There’s more than money at stake when it comes to a financial scam; consumers’ identities are also under attack. Opportunities that offer a large amount of money for minimal participation or investment are typically red flags, and there’s likely a criminal working to steal your money or personal information. Fraudsters pulling off imposter scams — attempting to earn your trust so you will send them money or personal information — can commit synthetic identity theft with just two pieces of your Personally Identifiable Information (PII), the kind of details often required to participate in “fast cash” or easy “work from home” jobs. Continue reading
Loyalty programs are big business for retailers and fraudsters alike. From airline miles to hotel stays to free coffee, consumers are extremely willing to share personal information with their favorite stores for rewards. Fraudsters are increasingly targeting these loyalty programs because consumers often don’t treat it like real money. The end result — $1 billion a year ends up in the pocket of these scammers. Continue reading
Breached Personal Information: The Shared Responsibility Between Consumers & Organizations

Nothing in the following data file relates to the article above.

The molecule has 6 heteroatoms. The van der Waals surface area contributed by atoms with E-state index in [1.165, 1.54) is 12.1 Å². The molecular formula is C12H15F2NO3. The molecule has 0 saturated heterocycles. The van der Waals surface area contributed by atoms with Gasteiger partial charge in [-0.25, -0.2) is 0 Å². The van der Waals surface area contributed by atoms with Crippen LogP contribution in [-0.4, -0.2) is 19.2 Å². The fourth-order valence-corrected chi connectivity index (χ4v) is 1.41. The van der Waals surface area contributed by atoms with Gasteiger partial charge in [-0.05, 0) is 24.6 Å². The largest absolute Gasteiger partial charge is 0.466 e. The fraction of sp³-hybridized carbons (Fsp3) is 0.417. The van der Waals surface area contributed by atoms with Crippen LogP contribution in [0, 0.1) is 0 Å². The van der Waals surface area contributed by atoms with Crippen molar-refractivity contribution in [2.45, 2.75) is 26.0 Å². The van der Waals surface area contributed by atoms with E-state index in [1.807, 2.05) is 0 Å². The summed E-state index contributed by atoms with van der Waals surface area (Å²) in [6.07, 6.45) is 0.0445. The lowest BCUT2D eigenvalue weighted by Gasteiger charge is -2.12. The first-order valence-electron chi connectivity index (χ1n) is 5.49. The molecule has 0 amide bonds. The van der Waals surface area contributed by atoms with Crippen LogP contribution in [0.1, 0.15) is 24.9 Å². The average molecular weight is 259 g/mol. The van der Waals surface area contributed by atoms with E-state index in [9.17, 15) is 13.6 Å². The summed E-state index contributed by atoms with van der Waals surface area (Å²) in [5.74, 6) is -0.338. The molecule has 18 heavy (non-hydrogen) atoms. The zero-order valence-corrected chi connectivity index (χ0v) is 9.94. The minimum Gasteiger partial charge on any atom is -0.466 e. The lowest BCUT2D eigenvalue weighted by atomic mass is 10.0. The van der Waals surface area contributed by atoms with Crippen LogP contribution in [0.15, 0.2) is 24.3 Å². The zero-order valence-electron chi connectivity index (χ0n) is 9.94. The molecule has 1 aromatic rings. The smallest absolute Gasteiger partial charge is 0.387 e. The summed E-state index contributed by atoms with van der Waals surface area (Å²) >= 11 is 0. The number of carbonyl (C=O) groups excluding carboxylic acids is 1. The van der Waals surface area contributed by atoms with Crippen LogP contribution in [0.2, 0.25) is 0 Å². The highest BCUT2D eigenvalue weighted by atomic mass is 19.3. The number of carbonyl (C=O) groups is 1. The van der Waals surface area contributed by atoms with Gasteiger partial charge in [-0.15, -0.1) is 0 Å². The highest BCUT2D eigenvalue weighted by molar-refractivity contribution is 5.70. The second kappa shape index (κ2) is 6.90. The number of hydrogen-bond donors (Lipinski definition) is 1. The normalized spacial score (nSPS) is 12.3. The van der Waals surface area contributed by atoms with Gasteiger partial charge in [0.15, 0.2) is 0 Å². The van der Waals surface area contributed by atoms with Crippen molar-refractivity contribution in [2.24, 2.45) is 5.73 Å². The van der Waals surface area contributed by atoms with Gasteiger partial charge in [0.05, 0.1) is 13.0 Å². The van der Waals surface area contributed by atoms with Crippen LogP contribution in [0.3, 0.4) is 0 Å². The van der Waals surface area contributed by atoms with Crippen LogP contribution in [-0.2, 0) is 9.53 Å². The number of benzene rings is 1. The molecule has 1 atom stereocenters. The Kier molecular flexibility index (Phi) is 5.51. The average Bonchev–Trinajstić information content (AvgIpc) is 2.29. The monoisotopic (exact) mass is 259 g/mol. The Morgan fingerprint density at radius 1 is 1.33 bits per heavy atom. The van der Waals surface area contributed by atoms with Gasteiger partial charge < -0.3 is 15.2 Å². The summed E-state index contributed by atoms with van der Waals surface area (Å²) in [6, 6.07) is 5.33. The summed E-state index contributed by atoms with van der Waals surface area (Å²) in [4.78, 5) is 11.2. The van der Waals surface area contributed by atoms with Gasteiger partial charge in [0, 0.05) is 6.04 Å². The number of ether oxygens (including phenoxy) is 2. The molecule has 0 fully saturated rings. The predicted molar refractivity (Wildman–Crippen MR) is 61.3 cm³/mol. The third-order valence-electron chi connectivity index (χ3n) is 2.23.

Our connected world has made us all more vulnerable to fraud and identity theft. With major security incidents from Equifax and Facebook compromising millions of consumers’ personally identifiable information (PII) – and now most recently Google+ – limited identity protection services for breach victims are staple items in organizations, big and small.
While reactive measures can help address and resolve identity crime after it occurs, the best way to address fraud and identity theft is by taking a proactive approach. It’s really a two-fold awareness strategy relying on both technology and human vigilance.
Here’s What You Need to Do When Identity Crime Strikes
From a single fraudulent transaction to complex identity theft, identity crime can cause confusion and incite panic and fear – especially when it happens to you.
Identity crime is often a result of multiple factors collectively working together: the exposure and misuse, then theft of personal and financial data. In fact, only two data points are needed for identity thieves to commit synthetic identity theft – a type of identity crime that doesn’t require your entire identity.
Today’s connected world calls for us to better understand the three key areas of identity crime with tips to help address threats within each.